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What we learned: Titans 9, Jaguars 6


JACKSONVILLE – Senior writer John Oehser examines what we learned from the Jaguars' 9-6 loss to the Tennessee Titans at TIAA Bank Field in Jacksonville Sunday …

1.The Jaguars aren't unbeaten anymore …The Jaguars entered Sunday 2-0 with a chance to improve to 3-0 for the first time in 14 seasons. Opportunity lost.

2. … and they're not in first place anymore, either.The Jaguars missed a chance for a two-game lead over Indianapolis and Tennessee in the AFC South. Instead, they're 2-1 and tied with Tennessee – but they're in second place because Tennessee holds the head-to-head advantage with a better record in the division. This was a big early-season swing – and another opportunity lost.

3.The home winning streak is over.The Jaguars' seven-game winning streak at TIAA Bank Field ended Sunday. That doesn't mean the Jaguars aren't good at home, but this team values the homefield advantage it has built. Now, the streak must start anew.

4.The Titans match up well with the Jaguars.No, the Jaguars aren't "cursed" by Tennessee, and Sunday wasn't a matter of a letdown after the Jaguars' victory the previous week over New England. The Jaguars are 14-8 since the start of the 2017 season with three losses to Tennessee. That's a trend that must be broken.

5.The Titans' defense gives the Jaguars offense problems.The Titans have a strong defensive front that limits the Jaguars' running game, and they pressure the quarterback well. They do a good job negating screen passes. They also do a good job keeping quarterback Blake Bortles in the pocket; as witnessed by linebacker Wesley Woodyard's early sack for a six-yard loss Sunday. They also have a secondary that tries to keep everything in front of them – and they're good at that, too. That's a lot of things the Titans do well against a lot of things the Jaguars like to do. The result: the Jaguars haven't scored a meaningful offensive touchdown in their last three meetings against the Titans.

6.The Jaguars really do miss Leonard Fournette …Remember? A week ago? When some people thought the Jaguars' offense was better without the second-year running back? It was nonsense then, and that was obvious Sunday. The Jaguars don't just miss Fournette's rushing yards; they miss the opportunities in the passing game that happen when defenses bunch up to stop him.

7. … and Corey Grant isn't a true replacement.The fourth-year running back is valuable to the offense in the right packages. With Fournette out with a hamstring and T.J. Yeldon playing through an ankle injury, Grant rushed for 11 yards on six carries Sunday.

8.Blake Bortles is still up and down …No, this isn't another Good-Blake-Bad-Blake paragraph. The reality is Bortles didn't play as well Sunday as he did against the Patriots the previous week. He didn't throw downfield enough; his longest completion was 19 yards and he never really tested the Titans secondary. Bortles has progressed significantly going through his reads, throwing to the open receiver and running when nothing's there. The Titans appeared to take away the deep throws Sunday and contain his scrambling. The result was a shaky offensive day.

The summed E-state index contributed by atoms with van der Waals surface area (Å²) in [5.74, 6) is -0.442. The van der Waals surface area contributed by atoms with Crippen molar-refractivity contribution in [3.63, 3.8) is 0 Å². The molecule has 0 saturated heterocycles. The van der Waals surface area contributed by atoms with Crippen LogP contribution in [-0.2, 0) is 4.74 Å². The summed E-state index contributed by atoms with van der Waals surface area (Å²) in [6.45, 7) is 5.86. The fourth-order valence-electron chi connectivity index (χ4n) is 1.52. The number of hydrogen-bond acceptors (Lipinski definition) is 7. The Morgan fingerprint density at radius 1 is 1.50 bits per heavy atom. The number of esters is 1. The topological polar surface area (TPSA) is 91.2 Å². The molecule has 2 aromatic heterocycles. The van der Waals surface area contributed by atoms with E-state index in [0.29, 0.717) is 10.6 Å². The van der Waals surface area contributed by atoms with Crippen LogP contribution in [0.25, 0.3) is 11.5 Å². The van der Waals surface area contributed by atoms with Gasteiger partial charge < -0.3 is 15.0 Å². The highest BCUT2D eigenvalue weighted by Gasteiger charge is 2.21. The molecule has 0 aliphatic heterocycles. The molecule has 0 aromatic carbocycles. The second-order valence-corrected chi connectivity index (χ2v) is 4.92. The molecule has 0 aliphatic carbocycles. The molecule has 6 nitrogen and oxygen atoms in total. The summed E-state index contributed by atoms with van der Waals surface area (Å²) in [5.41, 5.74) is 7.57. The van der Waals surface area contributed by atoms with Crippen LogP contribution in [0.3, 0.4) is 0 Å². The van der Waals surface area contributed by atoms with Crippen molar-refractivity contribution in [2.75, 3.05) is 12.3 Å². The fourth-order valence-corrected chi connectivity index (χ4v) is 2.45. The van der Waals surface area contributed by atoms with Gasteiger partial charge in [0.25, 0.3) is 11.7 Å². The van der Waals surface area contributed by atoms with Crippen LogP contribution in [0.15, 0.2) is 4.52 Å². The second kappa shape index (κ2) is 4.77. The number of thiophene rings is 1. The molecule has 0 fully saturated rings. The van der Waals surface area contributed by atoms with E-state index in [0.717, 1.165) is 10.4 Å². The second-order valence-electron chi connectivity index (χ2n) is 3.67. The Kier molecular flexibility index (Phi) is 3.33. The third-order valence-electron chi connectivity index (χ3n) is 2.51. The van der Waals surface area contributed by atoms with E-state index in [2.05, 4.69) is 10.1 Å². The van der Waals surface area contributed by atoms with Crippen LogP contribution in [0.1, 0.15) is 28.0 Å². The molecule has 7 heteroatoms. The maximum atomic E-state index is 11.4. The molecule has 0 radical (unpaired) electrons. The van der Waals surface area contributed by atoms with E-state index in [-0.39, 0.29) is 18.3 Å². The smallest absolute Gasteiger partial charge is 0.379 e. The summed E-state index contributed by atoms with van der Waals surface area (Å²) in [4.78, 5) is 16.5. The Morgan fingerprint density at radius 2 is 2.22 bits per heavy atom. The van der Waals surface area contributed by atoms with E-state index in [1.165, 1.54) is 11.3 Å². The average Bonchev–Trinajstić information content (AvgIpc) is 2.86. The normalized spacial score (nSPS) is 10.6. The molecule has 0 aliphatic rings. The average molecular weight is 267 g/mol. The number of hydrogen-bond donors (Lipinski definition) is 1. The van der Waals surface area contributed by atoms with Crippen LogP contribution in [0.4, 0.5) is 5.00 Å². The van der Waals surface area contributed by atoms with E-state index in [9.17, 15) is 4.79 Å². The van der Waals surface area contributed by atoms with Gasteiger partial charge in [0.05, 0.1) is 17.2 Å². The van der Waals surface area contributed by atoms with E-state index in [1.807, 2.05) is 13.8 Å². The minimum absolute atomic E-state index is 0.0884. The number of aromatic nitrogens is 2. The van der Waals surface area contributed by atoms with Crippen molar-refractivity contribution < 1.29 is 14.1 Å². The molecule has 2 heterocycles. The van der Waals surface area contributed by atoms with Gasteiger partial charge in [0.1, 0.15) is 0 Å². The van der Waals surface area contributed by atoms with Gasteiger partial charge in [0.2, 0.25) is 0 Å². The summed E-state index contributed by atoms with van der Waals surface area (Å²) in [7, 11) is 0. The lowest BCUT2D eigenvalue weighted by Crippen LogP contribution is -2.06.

9. … but Sunday was NOT all Bortles.The Jaguars' receivers made numerous one-on-one plays against New England. They had trouble getting open Sunday. The Titans' back seven effectively took away the crossing routes that worked so well the previous week, and this was a down day for a young receiving corps.

10.Penalties hurt.The Jaguars' eight penalties for 75 yards Sunday weren't tragic numbers. But a lowering-the-helmet-to-initiate-contact penalty on defensive tackle Malik Jackson negated what would have been the Jaguars' lone turnover and set up a Titans field goal. And the Jaguars were struggling enough offensively that all four of their offensive penalties felt major.

11.The defense? It's still good.Defensive players pointed at themselves Sunday for allowing 150 yards rushing and not getting off the field quickly enough on a couple of fourth-quarter drives. That's noble, but the Jaguars have allowed one touchdown this season while leading by less than 10 points. The unit is fine. And you're supposed to win in the NFL allowing nine points.

12.Calais Campbell is good – and tough.The Jaguars' veteran defensive end had two sacks Sunday. He was dominant despite playing through an ankle injury in the second half. Any thought that he might not maintain his All-Pro level from last season seems silly.

13.The lowering-the-head penalty is a tough call.Jackson was called for lowering the head to initiate contact when hitting Titans quarterback Blaine Gabbert in the first quarter Sunday, a play that negated what would have been a huge play for the Jaguars' defense. Instead of the Jaguars having possession after Dante Fowler Jr. returned a fumble to the Titans 34, the Titans drove for a field goal. The official appeared to make the correct call under the rule. At the same time, it was hard to know what Jackson could have done differently because Gabbert ducked and leaned forward as Jackson went for the hit. 

14.Special teams giveth, and special teams taketh away.Criticize Head Coach Doug Marrone all you want for a failed fake punt that led to the Titans' first field goal, but Marrone has come up big numerous times on fake calls during his time as Jaguars coach. If you like Aggressive Marrone you must live with the consequences when aggression doesn't work. Besides, there was plenty of time to make up for an early field goal.

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